Breed biases can make their way into the exam room.
I was recently reminded of an uncomfortable character flaw I possess: I harbor a mostly subconscious fear of German shepherd dogs. (Yes, really.) It’s a defect I’ve never been able to shake … not since I was a little kid and got chased down by a white GSD while riding my bike on a street in suburban Miami.
What I recall the most? The rainbow bruises ringing four decidedly canid puncture wounds on either side of my skinny 9-year-old thigh. That, and the brown bell-bottom cords I had so adored––ripped just high enough that they couldn’t be salvaged as cutoffs.
What’s interesting about the memory is I can’t recall that the dog ever inhabited my nightmares. What kept me up most (save the tragedy over the cords) was the fear of getting those rabies shots once it came to light that “Gypsy” (I’m almost positive that was her name) hadn’t been vaccinated for rabies by a licensed professional.
But the dog? Not so much. Not that I recall.
Yet nearly every time I see a GSD—in or out of the hospital—I have a hard time getting acclimated to the dog’s temperament. Sure, some of it is the breed’s innate stoicism, but if I’m honest with myself I’ll have to admit that I’m predisposed to fear them. It’s no wonder these dogs might not instantly warm to me.
In my defense, German shepherd dogs in Miami-Dade County are way different than the GSDs in Philly, where I commenced my veterinary career. Here in South Florida, the bulk of this breed’s members are bred for “family protection.”
They’re mostly trained out of the home for that purpose (with middling success in most cases) by one of a half-dozen or so pinch-collar academies in which Taser-training figures prominently.
Consequently, these dogs tend to come attached to a highly ineffective system that relies on what these poor misguided owners must have been informed is an ancient Teutonic dog training technique. But unfortunately, screaming in German while wielding the business end of a shock collar’s remote is unlikely to hold sway with a dog whose drive is better suited to the SS than to a 5-foot-2 lady who lunches (much though the latter type frightens me).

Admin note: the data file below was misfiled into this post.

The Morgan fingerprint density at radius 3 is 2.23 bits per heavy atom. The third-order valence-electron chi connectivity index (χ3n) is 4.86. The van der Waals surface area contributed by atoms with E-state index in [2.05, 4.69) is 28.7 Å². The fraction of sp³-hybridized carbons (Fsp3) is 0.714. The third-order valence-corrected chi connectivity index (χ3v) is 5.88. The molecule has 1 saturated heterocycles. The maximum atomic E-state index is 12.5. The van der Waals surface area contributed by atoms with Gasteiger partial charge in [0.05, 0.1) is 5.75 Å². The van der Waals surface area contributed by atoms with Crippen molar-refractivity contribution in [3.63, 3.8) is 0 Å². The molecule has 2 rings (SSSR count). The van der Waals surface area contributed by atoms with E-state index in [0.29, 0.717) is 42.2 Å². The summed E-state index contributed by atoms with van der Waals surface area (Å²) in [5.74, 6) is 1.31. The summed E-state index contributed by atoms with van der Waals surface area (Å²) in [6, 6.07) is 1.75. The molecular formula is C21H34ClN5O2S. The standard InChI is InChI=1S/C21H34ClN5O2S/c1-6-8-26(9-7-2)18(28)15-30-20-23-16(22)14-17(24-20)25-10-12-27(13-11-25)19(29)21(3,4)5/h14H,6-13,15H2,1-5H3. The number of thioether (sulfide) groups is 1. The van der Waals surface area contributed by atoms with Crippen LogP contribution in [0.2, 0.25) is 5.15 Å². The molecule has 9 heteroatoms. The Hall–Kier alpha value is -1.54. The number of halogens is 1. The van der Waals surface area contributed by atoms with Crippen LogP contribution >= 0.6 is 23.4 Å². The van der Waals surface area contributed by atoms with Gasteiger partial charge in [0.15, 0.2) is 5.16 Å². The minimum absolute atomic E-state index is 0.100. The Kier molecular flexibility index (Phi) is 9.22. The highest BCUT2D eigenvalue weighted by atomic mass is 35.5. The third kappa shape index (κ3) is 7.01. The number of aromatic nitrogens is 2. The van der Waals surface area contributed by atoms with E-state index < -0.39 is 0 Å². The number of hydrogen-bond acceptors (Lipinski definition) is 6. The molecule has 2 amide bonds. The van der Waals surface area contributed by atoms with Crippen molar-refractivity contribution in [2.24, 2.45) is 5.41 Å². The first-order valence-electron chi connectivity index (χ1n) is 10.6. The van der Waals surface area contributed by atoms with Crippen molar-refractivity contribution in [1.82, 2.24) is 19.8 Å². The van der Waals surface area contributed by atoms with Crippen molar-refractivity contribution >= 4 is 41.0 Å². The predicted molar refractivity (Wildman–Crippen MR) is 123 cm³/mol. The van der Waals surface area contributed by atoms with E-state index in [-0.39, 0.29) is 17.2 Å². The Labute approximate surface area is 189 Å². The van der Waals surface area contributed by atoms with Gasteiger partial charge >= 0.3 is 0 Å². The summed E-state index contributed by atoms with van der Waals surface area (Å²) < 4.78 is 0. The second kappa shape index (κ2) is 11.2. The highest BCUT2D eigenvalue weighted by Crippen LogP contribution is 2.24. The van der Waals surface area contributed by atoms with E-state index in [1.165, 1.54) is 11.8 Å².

These dogs are treated as pets, of course, but these come with security “perks.” A dual-purpose pet, as it were, one that often fills the hospital with high-volume, fearful barks and very bad foreign accents.
Then there are the working GSDs I’ve cared for. After a five-year contract with the county police department, I learned one key thing about these dogs: Their handlers cannot control them as well as some of us would like to think they can.
These dogs are exceptionally high-drive animals whose aggression sometimes borders on the unmanageable. And that’s how they want them. Which I can understand … but still, you can’t expect me to get all cuddly with them.
Not that all clients’ GSDs give me pause. I have at least a double-handful I’ve grown extremely attached to. But I’ll be honest; it’s taken more time for me to sidle up to these than to most any other pet, feral cats included. (I do love kitties with spunk.) What can I say? It’s a barrier akin to any other personal peccadillo.
Now before you accuse me of racial profiling in my practice, let it be known that while I continue to make some headway in my GSD desensitization strategy, the predominance of bad actors among this breed’s owners means it’s unlikely I’ll ever completely control this innate bias. As with any other fear, continued sensitization to impressive scenarios works against the strides I might otherwise make.
So yes, I’ll admit it: I’m afraid of the big, bad wolf-dog.
But am I a racial profiler? Absolutely, if by “race” you mean “breed” (and I do). Which is why I will almost invariably muzzle a first-time German shepherd.
This brings me to the uncomfortable example of my breed bias I referenced at the outset.
Last month, when a GSD owner chided me for wanting to muzzle her stiff-tailed German shepherd dog, she pointedly asked whether I’d like being racially profiled at the airport. What could I say in the face of such a brutally apt comparison?
So I said nothing. But I muzzled the dog anyway.
Dr. Khuly is a small-animal practitioner in Miami and a passionate blogger at PetMD.com/blogs/FullyVetted. She earned her veterinary degree in 1995 and her MBA from Wharton in 1997.